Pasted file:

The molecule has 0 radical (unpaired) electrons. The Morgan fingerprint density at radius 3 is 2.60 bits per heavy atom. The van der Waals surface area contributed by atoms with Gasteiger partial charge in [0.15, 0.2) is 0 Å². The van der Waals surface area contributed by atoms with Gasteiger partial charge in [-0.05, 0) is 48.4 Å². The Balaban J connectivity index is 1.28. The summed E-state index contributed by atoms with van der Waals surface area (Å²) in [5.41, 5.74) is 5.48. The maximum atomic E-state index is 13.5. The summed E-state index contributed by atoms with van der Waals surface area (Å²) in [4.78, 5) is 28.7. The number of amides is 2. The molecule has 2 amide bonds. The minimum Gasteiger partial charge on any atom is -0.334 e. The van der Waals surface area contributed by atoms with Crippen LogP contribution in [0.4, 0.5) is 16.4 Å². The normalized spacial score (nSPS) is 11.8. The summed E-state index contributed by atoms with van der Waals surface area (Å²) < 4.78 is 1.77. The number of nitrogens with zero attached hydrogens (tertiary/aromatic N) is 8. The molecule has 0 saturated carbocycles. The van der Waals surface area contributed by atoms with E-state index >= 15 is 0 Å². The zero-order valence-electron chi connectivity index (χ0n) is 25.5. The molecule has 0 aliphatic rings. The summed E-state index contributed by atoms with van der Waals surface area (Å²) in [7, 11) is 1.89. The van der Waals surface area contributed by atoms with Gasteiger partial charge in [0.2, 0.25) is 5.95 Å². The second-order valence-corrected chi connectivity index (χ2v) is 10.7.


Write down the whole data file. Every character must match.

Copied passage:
The molecule has 0 radical (unpaired) electrons. The Morgan fingerprint density at radius 3 is 2.60 bits per heavy atom. The van der Waals surface area contributed by atoms with Gasteiger partial charge in [0.15, 0.2) is 0 Å². The van der Waals surface area contributed by atoms with Gasteiger partial charge in [-0.05, 0) is 48.4 Å². The Balaban J connectivity index is 1.28. The summed E-state index contributed by atoms with van der Waals surface area (Å²) in [5.41, 5.74) is 5.48. The maximum atomic E-state index is 13.5. The summed E-state index contributed by atoms with van der Waals surface area (Å²) in [4.78, 5) is 28.7. The number of amides is 2. The molecule has 2 amide bonds. The minimum Gasteiger partial charge on any atom is -0.334 e. The van der Waals surface area contributed by atoms with Crippen LogP contribution in [0.4, 0.5) is 16.4 Å². The normalized spacial score (nSPS) is 11.8. The summed E-state index contributed by atoms with van der Waals surface area (Å²) < 4.78 is 1.77. The number of nitrogens with zero attached hydrogens (tertiary/aromatic N) is 8. The molecule has 0 saturated carbocycles. The van der Waals surface area contributed by atoms with E-state index >= 15 is 0 Å². The zero-order valence-electron chi connectivity index (χ0n) is 25.5. The molecule has 0 aliphatic rings. The summed E-state index contributed by atoms with van der Waals surface area (Å²) in [7, 11) is 1.89. The van der Waals surface area contributed by atoms with Gasteiger partial charge in [0.2, 0.25) is 5.95 Å². The second-order valence-corrected chi connectivity index (χ2v) is 10.7.